Some people might say that nurses like Christy Owens, R.N. and Blake Wright,
BSN, R.N., along with all of their co-workers, go where angels fear to
tread. Then again, most people do not see COVID-19 up close and personal,
day in and day out. As nurses working with critically ill patients in
the Coronary Care Unit (CCU) of the Southeast Georgia Health System Brunswick
Campus, they care for people at their most vulnerable.
“CCU patients are extremely scared. My goals are to treat them with
kindness and respect, to listen to them and to make them feel safe,”
Unlike Any Other Profession
Though many people might not choose to work in a hospital during a pandemic,
the CCU staff is in their element. Like others who enter this profession,
Owens and Wright found their calling early in life. Owens always wanted
to be a nurse and though it took several years before she was able to
attend nursing school, once she did, “I dove right in and never
looked back.” Wright was inspired by the nurses who cared for his
grandfather as he battled cancer. “I visited him in the hospital
and found the role of the nurse to be really special,” he says.
Even as the nurses acknowledge the job’s mental and physical challenges,
they find it rewarding. “The satisfaction and pride you feel helping
those in need is unlike any other profession,” Owens says. Making
a difference in the lives of others keeps Wright coming back every day.
“Helping patients work through tough times is so rewarding. I also
love when patients return to visit the unit and thank us with a huge smile!”
A Bedside Vigil
The CCU team is often at the bedside during a patient’s final hours.
Since the coronavirus pandemic began, a nurse may be the last person the
patient sees before they pass. In those moments, Owens treats patients
the way she would want her family or friends treated. Wright describes
that the bond between the nurse, patient and family is never stronger
than during a bedside vigil. “Patients’ families often say
they feel as though I am part of their family because of the constant
communication I have with them as their loved one battles a serious illness.”
He says this is especially true when a patient makes a turnaround after
escaping death. “The families share how thankful they are for what
we have done and how my co-workers and I have been at the bedside.”
Owens is similarly touched by the gratitude families express, even in difficult
times. She recalls a particularly poignant encounter. “This family’s
loved one was dying and all they could do was thank me. I didn’t
understand why they thanked me. Their son, father, husband, was not coming
home. Through experience, I realized that nursing isn’t all about
healing. Showing compassion and ensuring comfort and ease through the
dying process is just as important.”
Fighting COVID as a Family
Like other frontline heroes, the CCU team says that 2020 was the hardest
year of their career. The support of their co-workers made all the difference.
“I love everyone I work with. Every single one of us will jump in
at any given time to help one another,” Owens says. Wright echoes
the feelings of other Health System employees when he says, “My
work family is special. We are a unit, team and family, all with the common
goal of providing the best possible care. The nursing staff and physicians,
along with our non-clinical departments make this Health System a great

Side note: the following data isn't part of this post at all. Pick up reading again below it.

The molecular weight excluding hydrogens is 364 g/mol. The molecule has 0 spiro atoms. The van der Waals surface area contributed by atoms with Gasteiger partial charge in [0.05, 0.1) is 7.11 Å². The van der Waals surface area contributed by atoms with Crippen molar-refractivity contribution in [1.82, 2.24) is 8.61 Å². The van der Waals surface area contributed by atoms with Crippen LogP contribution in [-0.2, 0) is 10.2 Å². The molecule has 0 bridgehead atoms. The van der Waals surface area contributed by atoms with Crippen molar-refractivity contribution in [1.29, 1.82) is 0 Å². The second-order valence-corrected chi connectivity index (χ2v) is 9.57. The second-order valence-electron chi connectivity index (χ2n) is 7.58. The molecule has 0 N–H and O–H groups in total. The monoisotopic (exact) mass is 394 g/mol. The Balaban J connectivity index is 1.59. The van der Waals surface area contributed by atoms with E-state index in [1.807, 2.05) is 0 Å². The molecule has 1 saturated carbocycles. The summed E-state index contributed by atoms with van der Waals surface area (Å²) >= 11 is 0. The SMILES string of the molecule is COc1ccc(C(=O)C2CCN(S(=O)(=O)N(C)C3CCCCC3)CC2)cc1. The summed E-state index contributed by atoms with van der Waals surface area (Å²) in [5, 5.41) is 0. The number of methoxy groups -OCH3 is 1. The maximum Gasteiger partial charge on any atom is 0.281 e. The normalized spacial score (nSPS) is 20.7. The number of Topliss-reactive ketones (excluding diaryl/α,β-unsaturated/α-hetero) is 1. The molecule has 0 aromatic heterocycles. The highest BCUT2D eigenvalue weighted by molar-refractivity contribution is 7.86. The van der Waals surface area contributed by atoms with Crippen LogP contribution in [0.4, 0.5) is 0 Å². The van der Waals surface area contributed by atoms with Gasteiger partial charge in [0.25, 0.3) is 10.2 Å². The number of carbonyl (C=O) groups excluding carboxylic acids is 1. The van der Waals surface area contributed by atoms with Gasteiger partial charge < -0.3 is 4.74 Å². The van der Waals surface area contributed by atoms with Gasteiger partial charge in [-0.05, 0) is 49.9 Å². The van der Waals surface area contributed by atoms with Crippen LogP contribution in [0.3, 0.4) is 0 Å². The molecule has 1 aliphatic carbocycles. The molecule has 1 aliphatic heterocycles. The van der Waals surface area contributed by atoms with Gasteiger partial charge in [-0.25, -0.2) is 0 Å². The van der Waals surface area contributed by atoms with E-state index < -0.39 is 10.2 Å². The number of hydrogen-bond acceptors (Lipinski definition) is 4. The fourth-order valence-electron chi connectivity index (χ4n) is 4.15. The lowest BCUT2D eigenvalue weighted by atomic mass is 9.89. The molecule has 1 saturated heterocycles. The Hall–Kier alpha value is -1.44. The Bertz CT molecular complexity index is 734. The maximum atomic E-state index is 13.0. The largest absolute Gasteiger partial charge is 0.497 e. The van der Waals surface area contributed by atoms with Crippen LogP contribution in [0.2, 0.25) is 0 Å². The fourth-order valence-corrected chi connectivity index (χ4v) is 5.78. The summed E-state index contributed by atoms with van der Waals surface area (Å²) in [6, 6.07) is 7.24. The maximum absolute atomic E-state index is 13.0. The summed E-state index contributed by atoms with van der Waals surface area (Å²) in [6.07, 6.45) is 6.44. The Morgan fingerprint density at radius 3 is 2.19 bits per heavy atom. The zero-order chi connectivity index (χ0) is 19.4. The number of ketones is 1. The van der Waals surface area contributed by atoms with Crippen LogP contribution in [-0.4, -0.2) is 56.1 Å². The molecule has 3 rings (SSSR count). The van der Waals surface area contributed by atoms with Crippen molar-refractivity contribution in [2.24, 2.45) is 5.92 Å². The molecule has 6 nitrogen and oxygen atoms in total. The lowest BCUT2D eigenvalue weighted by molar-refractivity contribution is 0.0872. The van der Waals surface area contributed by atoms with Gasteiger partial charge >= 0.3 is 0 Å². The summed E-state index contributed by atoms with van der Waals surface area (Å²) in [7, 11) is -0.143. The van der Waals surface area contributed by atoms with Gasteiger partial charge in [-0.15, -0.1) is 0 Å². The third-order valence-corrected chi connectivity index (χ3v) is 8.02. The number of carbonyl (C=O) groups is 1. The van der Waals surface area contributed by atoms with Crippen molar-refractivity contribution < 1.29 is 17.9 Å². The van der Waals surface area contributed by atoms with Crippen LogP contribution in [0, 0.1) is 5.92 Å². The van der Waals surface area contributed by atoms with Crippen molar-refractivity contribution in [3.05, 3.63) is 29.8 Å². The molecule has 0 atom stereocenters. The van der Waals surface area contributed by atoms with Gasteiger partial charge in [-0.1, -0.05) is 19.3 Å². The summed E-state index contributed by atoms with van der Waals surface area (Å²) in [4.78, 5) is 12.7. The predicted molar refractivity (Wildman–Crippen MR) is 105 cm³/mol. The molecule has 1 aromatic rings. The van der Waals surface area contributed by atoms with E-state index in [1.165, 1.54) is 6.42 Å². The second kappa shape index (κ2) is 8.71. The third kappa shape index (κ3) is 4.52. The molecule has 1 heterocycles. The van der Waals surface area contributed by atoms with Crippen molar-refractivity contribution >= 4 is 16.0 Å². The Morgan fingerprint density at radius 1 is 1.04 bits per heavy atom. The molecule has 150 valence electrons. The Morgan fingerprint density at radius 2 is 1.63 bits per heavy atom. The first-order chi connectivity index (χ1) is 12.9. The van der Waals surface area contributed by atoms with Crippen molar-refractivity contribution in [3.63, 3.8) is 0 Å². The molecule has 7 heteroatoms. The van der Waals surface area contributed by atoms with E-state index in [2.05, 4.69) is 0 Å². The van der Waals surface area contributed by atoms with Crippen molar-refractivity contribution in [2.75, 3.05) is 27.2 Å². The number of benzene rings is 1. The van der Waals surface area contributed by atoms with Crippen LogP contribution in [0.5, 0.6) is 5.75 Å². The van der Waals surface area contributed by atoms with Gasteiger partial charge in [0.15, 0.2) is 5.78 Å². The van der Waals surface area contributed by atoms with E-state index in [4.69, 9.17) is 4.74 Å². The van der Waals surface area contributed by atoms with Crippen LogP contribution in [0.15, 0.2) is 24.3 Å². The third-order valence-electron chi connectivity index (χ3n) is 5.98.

place to work because they are all outstanding co-workers.”
Their supervisor agrees, while expressing special appreciation for her
nurses. “The entire CCU team has worked above and beyond the call
of duty during this time,” says Jan Jones, R.N., BSN, director of
Patient Care Services.
Caring for critically ill patients during a pandemic requires extraordinary
effort. “Our unit transformed into the COVID-19 intensive care unit.
Workdays have been a lot more taxing on the body and mind, as many people
fall extremely ill from the virus and fight for their life,” Wright
says. Each nurse wears Personal Protective Equipment (PPE) throughout
their 12-hour shift. To minimize exposure, the team tries to get as much
done as possible while inside the rooms designated for patients with COVID-19.
“I make a list of supplies and medications I may need and take everything
into the room at one time,” Owens says.
When the Health System suspended visitation to protect families from the
highly contagious virus, the nurses found a workaround. They make FaceTime
calls between patients and families to comfort them.
Seeing the Good
Being in direct contact with COVID patients, the CCU nurses take extra
precautions to keep their families safe. “I have not had the chance
to see a lot of my family because I don’t want to place them at
risk. We wear a bunch of PPE, but it is still a risk I don’t want
to take,” Wright says. Owens found a silver lining in the midst
of the pandemic. “It forced me to slow down. My kids and I do lots
of bike rides, walks, board games and just talking. Every day, I try to
see the good in this world.”
Despite facing the 21st century’s biggest test to date, the CCU team knows they are helping
America move through a historical crisis. From their vantage point on
the frontlines of coronavirus care, they urge the public to take the virus
seriously. Despite our fatigue, Wright says we must continue to follow
the CDC guidelines, “Or this virus will devastate communities.”
We are all weary of masks, handwashing, social distancing, shutdowns and
quarantines, but as Owens says, “We don’t like it either,
but it’s a matter of life or death. Just do the right thing. We
love and care about every one of you!”
To support your community hospital during this time, call Southeast Georgia
Health System Foundation at 912-466-3360.